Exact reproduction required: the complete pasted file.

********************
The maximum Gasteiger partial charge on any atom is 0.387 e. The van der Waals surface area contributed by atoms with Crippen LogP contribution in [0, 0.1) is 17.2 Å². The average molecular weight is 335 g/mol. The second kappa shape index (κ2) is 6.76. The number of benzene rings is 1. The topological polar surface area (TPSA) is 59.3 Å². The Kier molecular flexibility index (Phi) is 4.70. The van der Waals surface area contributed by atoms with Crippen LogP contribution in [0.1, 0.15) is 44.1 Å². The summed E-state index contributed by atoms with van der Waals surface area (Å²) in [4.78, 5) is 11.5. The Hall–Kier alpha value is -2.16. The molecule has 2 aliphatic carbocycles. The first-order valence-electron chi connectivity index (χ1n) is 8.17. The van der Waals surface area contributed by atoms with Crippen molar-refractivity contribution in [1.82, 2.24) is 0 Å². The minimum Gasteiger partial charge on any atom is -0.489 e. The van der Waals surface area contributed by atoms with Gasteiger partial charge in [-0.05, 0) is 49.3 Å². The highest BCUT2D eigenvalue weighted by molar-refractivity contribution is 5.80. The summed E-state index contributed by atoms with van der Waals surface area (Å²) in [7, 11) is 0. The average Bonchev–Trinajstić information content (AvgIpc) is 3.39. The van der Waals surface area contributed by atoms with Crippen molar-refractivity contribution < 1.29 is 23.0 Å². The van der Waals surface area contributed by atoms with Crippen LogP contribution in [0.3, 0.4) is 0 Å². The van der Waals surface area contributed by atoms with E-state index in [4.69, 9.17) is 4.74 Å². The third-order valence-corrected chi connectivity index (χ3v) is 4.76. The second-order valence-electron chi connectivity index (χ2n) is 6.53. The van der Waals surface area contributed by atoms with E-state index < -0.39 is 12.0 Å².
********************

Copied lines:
The maximum Gasteiger partial charge on any atom is 0.387 e. The van der Waals surface area contributed by atoms with Crippen LogP contribution in [0, 0.1) is 17.2 Å². The average molecular weight is 335 g/mol. The second kappa shape index (κ2) is 6.76. The number of benzene rings is 1. The topological polar surface area (TPSA) is 59.3 Å². The Kier molecular flexibility index (Phi) is 4.70. The van der Waals surface area contributed by atoms with Crippen LogP contribution in [0.1, 0.15) is 44.1 Å². The summed E-state index contributed by atoms with van der Waals surface area (Å²) in [4.78, 5) is 11.5. The Hall–Kier alpha value is -2.16. The molecule has 2 aliphatic carbocycles. The first-order valence-electron chi connectivity index (χ1n) is 8.17. The van der Waals surface area contributed by atoms with Crippen molar-refractivity contribution in [1.82, 2.24) is 0 Å². The minimum Gasteiger partial charge on any atom is -0.489 e. The van der Waals surface area contributed by atoms with Gasteiger partial charge in [-0.05, 0) is 49.3 Å². The highest BCUT2D eigenvalue weighted by molar-refractivity contribution is 5.80. The summed E-state index contributed by atoms with van der Waals surface area (Å²) in [7, 11) is 0. The average Bonchev–Trinajstić information content (AvgIpc) is 3.39. The van der Waals surface area contributed by atoms with Crippen molar-refractivity contribution < 1.29 is 23.0 Å². The van der Waals surface area contributed by atoms with Crippen LogP contribution in [0.3, 0.4) is 0 Å². The van der Waals surface area contributed by atoms with E-state index in [4.69, 9.17) is 4.74 Å². The third-order valence-corrected chi connectivity index (χ3v) is 4.76. The second-order valence-electron chi connectivity index (χ2n) is 6.53. The van der Waals surface area contributed by atoms with E-state index < -0.39 is 12.0 Å².